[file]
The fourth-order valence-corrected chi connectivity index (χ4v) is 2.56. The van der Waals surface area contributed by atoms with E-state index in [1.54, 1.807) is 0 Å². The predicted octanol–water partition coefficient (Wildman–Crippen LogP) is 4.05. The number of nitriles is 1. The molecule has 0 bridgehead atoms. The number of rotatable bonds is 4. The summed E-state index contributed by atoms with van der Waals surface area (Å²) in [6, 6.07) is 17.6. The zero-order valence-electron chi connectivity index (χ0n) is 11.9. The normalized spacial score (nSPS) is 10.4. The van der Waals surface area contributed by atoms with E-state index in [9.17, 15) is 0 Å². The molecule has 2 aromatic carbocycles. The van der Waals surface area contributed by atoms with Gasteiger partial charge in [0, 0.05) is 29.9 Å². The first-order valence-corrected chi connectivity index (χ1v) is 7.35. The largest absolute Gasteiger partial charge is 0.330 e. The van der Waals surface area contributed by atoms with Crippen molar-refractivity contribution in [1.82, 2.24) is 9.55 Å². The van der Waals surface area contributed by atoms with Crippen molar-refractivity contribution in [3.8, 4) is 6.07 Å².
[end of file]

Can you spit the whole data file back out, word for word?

The fourth-order valence-corrected chi connectivity index (χ4v) is 2.56. The van der Waals surface area contributed by atoms with E-state index in [1.54, 1.807) is 0 Å². The predicted octanol–water partition coefficient (Wildman–Crippen LogP) is 4.05. The number of nitriles is 1. The molecule has 0 bridgehead atoms. The number of rotatable bonds is 4. The summed E-state index contributed by atoms with van der Waals surface area (Å²) in [6, 6.07) is 17.6. The zero-order valence-electron chi connectivity index (χ0n) is 11.9. The normalized spacial score (nSPS) is 10.4. The van der Waals surface area contributed by atoms with E-state index in [9.17, 15) is 0 Å². The molecule has 2 aromatic carbocycles. The van der Waals surface area contributed by atoms with Gasteiger partial charge in [0, 0.05) is 29.9 Å². The first-order valence-corrected chi connectivity index (χ1v) is 7.35. The largest absolute Gasteiger partial charge is 0.330 e. The van der Waals surface area contributed by atoms with Crippen molar-refractivity contribution in [1.82, 2.24) is 9.55 Å². The van der Waals surface area contributed by atoms with Crippen molar-refractivity contribution in [3.8, 4) is 6.07 Å².